A Summary of the US Payroll Income Tax Withholding System
By David F. Jarmusz |
You moved to the US and have a great job with a company that withholds Federal and State income taxes from your paychecks. Everything is going great until April 15 arrives, the due date of your annual tax filing, when you discover you owe even more income tax to the IRS! But you’ve been paying taxes all year, why do you now owe more? In some cases, you may even be charged a penalty for the underpayment of income taxes…what’s going on?? For those of you from countries that have withholding rules similar to the UK’s Pay as You Earn (PAYE) system, all the taxes you need to pay are withheld from your paychecks. This is NOT the case in the US.
Similar to many countries, the US Internal Revenue Service does not want taxpayers paying all that is owed on the due date of their annual tax filing. Rather, the IRS wants you to pay the tax when the income is earned and in most cases with employees, additional taxes would be paid evenly throughout the year, likely in the form of estimated quarterly payments made directly to the IRS. What is different in the US is that the income tax withheld from your paychecks is NOT meant to cover your entire tax liability for the year. As a result, an additional payment may be necessary when your annual return is filed.
So what is required to be withheld from your paycheck? First, it varies by state. In addition, it is the job of your company’s payroll department to follow their own Federal and State withholding tax rules.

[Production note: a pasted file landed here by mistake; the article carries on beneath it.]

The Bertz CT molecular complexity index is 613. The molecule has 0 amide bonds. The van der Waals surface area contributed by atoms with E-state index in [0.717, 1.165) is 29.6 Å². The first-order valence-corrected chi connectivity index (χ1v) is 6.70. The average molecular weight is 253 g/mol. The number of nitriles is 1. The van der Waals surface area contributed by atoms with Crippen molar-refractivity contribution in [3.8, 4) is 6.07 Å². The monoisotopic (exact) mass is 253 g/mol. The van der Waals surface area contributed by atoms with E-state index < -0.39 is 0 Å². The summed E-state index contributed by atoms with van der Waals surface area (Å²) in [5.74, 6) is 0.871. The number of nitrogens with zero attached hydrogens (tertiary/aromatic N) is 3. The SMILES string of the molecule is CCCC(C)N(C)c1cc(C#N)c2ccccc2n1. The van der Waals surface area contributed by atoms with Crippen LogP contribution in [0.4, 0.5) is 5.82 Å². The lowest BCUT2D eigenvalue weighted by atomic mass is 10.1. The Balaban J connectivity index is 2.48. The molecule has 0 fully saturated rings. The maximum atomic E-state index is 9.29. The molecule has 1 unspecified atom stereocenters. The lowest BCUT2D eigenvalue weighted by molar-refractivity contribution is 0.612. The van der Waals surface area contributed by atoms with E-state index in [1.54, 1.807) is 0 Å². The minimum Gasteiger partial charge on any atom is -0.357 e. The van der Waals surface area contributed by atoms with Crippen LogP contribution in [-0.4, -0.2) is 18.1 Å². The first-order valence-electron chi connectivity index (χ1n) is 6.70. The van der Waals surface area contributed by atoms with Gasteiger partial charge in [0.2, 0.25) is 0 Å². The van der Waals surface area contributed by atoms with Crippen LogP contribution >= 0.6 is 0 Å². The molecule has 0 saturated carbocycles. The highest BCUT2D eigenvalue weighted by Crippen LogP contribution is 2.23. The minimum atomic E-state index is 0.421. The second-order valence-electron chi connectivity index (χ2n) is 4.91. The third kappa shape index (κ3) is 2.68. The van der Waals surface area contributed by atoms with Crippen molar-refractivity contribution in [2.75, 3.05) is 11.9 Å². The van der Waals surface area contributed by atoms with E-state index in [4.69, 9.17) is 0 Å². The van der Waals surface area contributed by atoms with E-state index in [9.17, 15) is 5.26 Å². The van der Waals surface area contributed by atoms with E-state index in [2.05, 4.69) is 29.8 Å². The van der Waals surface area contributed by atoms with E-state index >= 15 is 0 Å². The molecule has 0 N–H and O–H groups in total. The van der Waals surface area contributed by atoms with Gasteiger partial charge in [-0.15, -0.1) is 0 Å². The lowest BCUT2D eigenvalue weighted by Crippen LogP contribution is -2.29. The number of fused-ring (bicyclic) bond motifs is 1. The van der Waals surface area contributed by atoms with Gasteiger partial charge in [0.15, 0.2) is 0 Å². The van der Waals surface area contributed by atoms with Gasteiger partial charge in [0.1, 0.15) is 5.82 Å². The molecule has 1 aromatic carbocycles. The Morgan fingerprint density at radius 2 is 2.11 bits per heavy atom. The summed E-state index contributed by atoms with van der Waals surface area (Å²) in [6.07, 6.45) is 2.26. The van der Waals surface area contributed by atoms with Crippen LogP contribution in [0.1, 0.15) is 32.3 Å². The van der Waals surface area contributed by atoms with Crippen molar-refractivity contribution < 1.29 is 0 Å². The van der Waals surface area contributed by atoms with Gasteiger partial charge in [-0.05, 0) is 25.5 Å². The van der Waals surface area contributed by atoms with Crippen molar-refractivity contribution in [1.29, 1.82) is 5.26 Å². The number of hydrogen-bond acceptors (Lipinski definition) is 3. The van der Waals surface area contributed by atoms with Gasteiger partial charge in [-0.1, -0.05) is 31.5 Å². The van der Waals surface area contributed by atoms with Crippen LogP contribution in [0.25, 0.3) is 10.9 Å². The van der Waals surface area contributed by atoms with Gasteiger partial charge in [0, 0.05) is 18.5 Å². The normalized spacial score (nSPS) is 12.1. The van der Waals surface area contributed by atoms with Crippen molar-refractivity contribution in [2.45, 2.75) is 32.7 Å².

Penalties Not Welcome
Keep in mind that for most taxpayers, these rules are not meant to cover your entire tax liability, only a portion of what is due. In fact, it is not uncommon for higher income tax payers to be subject to a penalty for not withholding enough tax even though the correct tables were used by the payroll department. Why? Here are the most common reasons:
- You have income from other sources where income tax is not withheld, such as gains on stocks or other investment income
- You are married with income greater than $250,000 (single $200,000) and are subject to the 3.8% net investment income tax
In both of these cases, enough income tax may not be withheld to prevent an underpayment penalty.
No Surprises: You’re In Control
When it comes to paying taxes, our clients fall into two categories. The first prefer to pay the bare minimum so as not to loan “Uncle Sam” free money. This tact can result in a large amount due on April 15. No one wants to receive an unexpected tax bill! The second group does not want to have a large payment due and contributes more from each paycheck toward taxes. How do you control how much is withheld? When you started with your company you likely signed a novel’s worth of forms including a W-4, “Employee’s Withholding Allowance Certificate”. This form tells your payroll department how much income tax you would like withheld from your paychecks and can be filed with your payroll department multiple times (be kind to them, not too many times!) throughout the year. This is your main tool to control how much tax you pay during the year so you can avoid those surprises!